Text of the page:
National Chimney Safety Week on September, 2018: Young persons rights as an employee.can an employer reduce the original agreed wage?
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The sole trader clearly does not know / care about the law.
(a modern day Fagin (Oliver musical))
Does the employer deduct tax/ national insurance?
Or does you son do his own tax return?
If its cash in hand, then you son has no rights at all. As your son is breaking the law. He must declare his income.
If you son is responsible for his own tax then you could argue he is self employed, so the rules don't apply.
He's only 16 years old! the law for children is different, the above answer is for a adult. Best to talk to citizens advice.
You son must understand his rights, do they not teach this is school anymore?
As he pays tax , Gets wages slips from his employer, then he has lots of rights.
Working on roofs is quite dangerous.
The employer must follow health & safety guidance rules.
Your son must earn minimum wage or more.
(with out a contract, we don't know what the basic wages he is getting)
Docking £100 a week is unfair, but the sole trader could argue this was a bonus in the first place.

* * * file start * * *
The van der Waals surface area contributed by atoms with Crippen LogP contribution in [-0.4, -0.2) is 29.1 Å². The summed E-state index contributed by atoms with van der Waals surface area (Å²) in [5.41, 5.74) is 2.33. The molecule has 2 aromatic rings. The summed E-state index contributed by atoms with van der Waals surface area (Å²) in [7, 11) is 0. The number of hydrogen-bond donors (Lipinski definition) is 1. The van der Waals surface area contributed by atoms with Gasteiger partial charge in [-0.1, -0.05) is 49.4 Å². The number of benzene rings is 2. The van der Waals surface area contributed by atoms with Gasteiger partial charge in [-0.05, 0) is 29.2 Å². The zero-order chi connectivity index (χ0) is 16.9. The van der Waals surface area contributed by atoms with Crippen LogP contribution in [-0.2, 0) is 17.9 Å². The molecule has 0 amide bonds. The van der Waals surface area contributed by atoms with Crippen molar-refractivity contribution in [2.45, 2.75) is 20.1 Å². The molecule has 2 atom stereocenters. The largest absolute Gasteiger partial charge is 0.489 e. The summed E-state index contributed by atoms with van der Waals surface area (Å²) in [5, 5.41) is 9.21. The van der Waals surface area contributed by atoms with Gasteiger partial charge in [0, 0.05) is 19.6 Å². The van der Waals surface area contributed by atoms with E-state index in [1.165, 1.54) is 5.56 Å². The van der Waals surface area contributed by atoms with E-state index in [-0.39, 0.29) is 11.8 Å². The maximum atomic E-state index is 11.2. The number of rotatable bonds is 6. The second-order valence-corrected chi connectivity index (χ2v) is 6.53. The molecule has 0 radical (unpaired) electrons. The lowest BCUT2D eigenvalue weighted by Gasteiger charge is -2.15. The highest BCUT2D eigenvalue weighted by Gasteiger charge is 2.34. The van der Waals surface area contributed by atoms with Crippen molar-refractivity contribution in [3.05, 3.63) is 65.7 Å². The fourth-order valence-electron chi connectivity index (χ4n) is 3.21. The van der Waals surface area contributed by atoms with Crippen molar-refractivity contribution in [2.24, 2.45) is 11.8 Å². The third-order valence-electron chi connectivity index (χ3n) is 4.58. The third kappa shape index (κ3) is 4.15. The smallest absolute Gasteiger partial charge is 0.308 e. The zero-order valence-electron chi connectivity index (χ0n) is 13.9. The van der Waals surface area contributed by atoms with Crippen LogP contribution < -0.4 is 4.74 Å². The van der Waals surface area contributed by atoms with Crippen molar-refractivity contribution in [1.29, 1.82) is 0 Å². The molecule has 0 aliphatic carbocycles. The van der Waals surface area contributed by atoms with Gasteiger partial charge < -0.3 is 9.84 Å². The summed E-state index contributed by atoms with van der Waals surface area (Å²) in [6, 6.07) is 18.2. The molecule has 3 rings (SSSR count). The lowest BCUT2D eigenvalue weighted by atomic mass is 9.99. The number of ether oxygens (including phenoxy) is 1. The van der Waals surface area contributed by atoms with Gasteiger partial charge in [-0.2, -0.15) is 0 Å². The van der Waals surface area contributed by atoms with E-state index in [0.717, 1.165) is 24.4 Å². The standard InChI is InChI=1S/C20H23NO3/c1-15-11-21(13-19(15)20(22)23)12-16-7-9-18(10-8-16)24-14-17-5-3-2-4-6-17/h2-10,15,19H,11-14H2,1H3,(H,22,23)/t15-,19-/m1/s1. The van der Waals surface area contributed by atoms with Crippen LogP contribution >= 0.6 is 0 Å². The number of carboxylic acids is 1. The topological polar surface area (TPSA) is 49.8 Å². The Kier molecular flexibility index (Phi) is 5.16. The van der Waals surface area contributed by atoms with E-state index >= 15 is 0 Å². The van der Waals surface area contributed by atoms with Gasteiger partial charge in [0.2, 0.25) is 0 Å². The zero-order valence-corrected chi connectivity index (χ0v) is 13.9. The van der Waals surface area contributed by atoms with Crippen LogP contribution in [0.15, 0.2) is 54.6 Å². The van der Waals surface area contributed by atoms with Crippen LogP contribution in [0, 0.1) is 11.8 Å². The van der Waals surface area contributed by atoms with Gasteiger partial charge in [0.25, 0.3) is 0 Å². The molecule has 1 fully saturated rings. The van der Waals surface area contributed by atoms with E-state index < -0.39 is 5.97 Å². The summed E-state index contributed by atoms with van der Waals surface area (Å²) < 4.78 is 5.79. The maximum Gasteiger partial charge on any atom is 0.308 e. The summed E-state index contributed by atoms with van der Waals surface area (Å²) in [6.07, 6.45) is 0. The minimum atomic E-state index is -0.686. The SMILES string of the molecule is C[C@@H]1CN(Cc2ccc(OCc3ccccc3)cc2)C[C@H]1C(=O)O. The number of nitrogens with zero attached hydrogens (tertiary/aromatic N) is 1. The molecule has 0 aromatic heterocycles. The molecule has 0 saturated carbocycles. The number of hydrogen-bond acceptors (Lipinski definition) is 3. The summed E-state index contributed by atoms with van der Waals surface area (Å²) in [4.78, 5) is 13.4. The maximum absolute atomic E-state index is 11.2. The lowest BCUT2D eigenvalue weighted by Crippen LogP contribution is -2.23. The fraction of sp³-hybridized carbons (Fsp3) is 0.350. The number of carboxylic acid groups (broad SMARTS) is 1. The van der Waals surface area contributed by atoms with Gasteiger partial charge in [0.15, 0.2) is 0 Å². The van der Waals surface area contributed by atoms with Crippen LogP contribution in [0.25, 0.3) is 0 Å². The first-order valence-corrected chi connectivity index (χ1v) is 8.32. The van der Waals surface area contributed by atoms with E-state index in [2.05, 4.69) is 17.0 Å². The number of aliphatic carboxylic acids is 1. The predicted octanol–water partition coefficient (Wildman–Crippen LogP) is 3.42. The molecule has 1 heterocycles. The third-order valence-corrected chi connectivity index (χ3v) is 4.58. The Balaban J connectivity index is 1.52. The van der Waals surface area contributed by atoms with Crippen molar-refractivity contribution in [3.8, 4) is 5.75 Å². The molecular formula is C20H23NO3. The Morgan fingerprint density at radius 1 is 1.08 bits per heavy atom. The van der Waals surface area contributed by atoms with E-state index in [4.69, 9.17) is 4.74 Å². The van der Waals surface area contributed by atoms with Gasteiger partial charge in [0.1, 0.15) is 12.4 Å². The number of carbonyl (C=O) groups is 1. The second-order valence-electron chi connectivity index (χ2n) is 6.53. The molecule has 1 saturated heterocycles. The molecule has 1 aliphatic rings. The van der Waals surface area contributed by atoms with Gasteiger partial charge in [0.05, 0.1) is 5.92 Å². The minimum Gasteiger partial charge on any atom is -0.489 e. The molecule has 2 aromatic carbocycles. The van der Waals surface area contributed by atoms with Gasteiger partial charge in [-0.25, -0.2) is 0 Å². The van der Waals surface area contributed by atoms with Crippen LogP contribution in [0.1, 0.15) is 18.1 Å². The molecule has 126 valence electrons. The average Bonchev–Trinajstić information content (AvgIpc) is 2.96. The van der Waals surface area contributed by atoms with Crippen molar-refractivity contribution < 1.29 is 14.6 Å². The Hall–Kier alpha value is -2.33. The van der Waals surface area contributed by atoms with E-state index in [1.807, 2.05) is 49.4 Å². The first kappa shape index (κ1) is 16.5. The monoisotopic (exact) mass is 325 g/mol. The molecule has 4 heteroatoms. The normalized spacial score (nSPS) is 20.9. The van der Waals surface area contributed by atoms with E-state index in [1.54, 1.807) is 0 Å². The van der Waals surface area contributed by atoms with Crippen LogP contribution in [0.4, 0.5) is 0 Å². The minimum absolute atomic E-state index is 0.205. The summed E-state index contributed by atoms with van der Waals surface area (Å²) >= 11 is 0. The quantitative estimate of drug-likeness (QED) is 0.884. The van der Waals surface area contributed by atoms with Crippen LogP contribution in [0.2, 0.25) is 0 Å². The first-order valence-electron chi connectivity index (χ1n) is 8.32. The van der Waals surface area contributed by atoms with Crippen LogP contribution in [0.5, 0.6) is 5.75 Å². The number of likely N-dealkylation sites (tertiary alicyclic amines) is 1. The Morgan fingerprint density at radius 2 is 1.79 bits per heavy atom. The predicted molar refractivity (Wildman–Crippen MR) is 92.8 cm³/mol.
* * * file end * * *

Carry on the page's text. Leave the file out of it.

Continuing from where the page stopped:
Though I would strongly recommend learning a trade, without taking any risks, if you son is unhappy with the lack of safety on the roof. Don't take the risk, not worth it.
As I understand the rules, working on a roof, lots of safety rules. (see info via link)
If the employer does not follow the correct guidelines, you have a good case that site safety is poor and thats why you son is unhappy with the working conditions.
For an employer to dock wages if your son refuses to work in unsafe working conditions is illegal. You would have a very good case.
But the employer must say this, (Best to have in writing).
If the employer said the £100 was a bonus, You don't have a case.
Unless the wages less the £100 bonus are below the Uk minimum national wage.
If your son does not have a contract that states he has agreed to do overtime, then he cant be forced to work overtime or bank holidays.